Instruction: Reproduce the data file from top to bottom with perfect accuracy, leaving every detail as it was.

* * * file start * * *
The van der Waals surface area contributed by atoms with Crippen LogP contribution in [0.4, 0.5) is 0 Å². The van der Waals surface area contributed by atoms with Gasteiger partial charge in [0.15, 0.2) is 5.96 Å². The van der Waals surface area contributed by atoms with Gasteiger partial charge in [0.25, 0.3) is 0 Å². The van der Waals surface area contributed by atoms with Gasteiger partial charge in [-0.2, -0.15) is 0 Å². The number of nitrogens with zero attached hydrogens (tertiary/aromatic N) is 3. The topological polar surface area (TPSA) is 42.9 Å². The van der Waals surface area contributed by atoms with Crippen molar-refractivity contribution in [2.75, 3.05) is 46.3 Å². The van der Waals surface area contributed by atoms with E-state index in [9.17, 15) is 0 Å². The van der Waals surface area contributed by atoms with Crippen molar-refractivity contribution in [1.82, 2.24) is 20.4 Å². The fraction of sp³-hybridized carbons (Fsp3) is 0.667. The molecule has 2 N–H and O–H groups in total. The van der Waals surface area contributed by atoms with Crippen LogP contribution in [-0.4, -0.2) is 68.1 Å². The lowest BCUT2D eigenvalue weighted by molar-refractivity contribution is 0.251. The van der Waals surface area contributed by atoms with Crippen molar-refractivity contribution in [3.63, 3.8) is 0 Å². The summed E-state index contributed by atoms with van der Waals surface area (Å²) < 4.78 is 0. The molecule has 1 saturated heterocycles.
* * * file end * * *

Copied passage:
The van der Waals surface area contributed by atoms with Crippen LogP contribution in [0.4, 0.5) is 0 Å². The van der Waals surface area contributed by atoms with Gasteiger partial charge in [0.15, 0.2) is 5.96 Å². The van der Waals surface area contributed by atoms with Gasteiger partial charge in [0.25, 0.3) is 0 Å². The van der Waals surface area contributed by atoms with Gasteiger partial charge in [-0.2, -0.15) is 0 Å². The number of nitrogens with zero attached hydrogens (tertiary/aromatic N) is 3. The topological polar surface area (TPSA) is 42.9 Å². The van der Waals surface area contributed by atoms with Crippen molar-refractivity contribution in [2.75, 3.05) is 46.3 Å². The van der Waals surface area contributed by atoms with E-state index in [9.17, 15) is 0 Å². The van der Waals surface area contributed by atoms with Crippen molar-refractivity contribution in [1.82, 2.24) is 20.4 Å². The fraction of sp³-hybridized carbons (Fsp3) is 0.667. The molecule has 2 N–H and O–H groups in total. The van der Waals surface area contributed by atoms with Crippen LogP contribution in [-0.4, -0.2) is 68.1 Å². The lowest BCUT2D eigenvalue weighted by molar-refractivity contribution is 0.251. The van der Waals surface area contributed by atoms with Crippen molar-refractivity contribution in [3.63, 3.8) is 0 Å². The summed E-state index contributed by atoms with van der Waals surface area (Å²) < 4.78 is 0. The molecule has 1 saturated heterocycles.